Exchange Matters / December 15, 2020

Domestic Public Diplomacy

By Robin Lerner, President and CEO, Texas International Education Consortium

My nearly 20 years in public diplomacy have shown me that a country’s public diplomacy engagement is driven by its culture and aligned to what its society intrinsically values. I learned this firsthand in Baghdad in 2004 as I witnessed U.S. embassy staff brave public bombings and kidnappings to deliver books to schools and universities. I have never forgotten that U.S. commitment to feeding the hungry minds of a population cut off from free and free-flowing information. It’s true that if we try to compete with France on cultural engagement, we may not win. But try to compete with the U.S. on engagement around civics, civil society, and freedom of speech, and you will meet a formidable foe.

Why does this matter? Being aware of who we are allows us to engage our strongest assets – the people and organizations that make up our civil society and democratic systems. This is not a new concept – we have programs designed specifically to bring individual Americans into our public diplomacy – but as we consider the special moment in which we find our country, is it enough? The answer likely lies in how little most Americans know about public diplomacy and the opportunities that exist for them to participate.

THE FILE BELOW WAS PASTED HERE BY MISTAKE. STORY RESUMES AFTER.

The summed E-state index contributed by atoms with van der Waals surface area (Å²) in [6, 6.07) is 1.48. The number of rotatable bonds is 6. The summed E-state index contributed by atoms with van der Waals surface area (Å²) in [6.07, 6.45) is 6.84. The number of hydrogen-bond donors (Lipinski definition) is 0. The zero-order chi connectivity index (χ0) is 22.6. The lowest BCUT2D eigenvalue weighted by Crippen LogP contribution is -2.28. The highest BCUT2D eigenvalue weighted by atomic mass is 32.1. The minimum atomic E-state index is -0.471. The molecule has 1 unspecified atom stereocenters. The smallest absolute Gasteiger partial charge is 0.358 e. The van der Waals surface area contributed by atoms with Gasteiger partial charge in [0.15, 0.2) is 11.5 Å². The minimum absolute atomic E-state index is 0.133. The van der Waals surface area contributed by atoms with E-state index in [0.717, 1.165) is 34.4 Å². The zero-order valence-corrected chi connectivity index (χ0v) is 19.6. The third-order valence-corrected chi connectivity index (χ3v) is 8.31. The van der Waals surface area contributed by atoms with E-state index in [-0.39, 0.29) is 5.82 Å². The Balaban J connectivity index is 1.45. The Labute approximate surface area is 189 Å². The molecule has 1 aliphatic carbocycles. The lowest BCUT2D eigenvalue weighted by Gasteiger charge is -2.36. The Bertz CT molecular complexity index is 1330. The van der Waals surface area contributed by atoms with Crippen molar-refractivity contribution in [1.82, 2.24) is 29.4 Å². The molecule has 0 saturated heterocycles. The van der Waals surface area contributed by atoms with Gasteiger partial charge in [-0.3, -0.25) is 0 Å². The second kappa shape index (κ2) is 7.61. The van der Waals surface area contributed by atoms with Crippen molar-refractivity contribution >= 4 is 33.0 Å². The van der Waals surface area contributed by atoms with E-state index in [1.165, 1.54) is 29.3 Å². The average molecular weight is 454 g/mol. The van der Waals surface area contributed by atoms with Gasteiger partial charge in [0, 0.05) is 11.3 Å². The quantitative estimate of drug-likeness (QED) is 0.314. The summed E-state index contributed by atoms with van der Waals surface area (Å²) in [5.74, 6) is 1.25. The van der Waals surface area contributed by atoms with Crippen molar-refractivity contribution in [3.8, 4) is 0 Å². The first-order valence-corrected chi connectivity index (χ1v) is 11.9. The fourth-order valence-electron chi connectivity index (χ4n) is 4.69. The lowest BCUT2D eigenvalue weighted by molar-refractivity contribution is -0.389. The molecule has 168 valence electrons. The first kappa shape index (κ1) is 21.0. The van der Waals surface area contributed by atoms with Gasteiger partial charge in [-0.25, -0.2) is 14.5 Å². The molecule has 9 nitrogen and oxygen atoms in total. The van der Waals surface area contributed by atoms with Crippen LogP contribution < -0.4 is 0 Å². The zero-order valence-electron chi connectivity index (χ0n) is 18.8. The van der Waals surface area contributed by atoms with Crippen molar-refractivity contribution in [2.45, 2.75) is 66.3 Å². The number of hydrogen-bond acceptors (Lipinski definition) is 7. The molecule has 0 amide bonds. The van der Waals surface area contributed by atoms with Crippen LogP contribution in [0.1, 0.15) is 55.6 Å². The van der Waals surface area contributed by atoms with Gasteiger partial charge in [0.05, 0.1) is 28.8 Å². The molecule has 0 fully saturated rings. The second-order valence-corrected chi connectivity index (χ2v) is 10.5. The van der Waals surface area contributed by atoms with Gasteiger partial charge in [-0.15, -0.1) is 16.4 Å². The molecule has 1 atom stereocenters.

The moment is now to go big or go home and make some changes. American civil society has captivated the world consistently over the past six months – all of our messy self-expression on display as we grapple with significant societal fractures. For good or bad, this country was built by the activism and ingenuity of its people, and that’s the story we must explain. Who best to do so than those diverse change-agents and local innovators that don’t normally find themselves on U.S Department of State programs. Let’s make a new goal that for every project implemented by a Washington-based organization, we fund two first-time, geographically-diverse grantees. Perhaps, an association of small-town mayors, a network of sustainable fashion entrepreneurs, or a Hispanic chamber of commerce. How do we do this? We tap into networks who have networks – Global Ties U.S., the World Affairs Councils of America, the League of Women Voters, YMCA/YWCA, state-based university consortia – to build new grantee capacity, and create a platform for ideas and volunteers. Let’s make public diplomacy about the American public and set a goal to double the number of organizations on U.S. Department of State-led public diplomacy programs. This effort will pay off in dividends simply in the number of people with an affinity for the U.S. Department of State and public diplomacy specifically.

Underpinned by the Global Ties Network and other international exchange-focused organizations, let’s engage our fellow Americans in communicating to the world how, in the face of deep divisions and disagreements, our country manages to transition government peacefully, send rockets into space, and create vaccines in record-breaking time. By involving us all, we are sharing what is most intrinsic to our culture and, in turn, creating an understanding of what public diplomacy is and does for this country – a true win-win.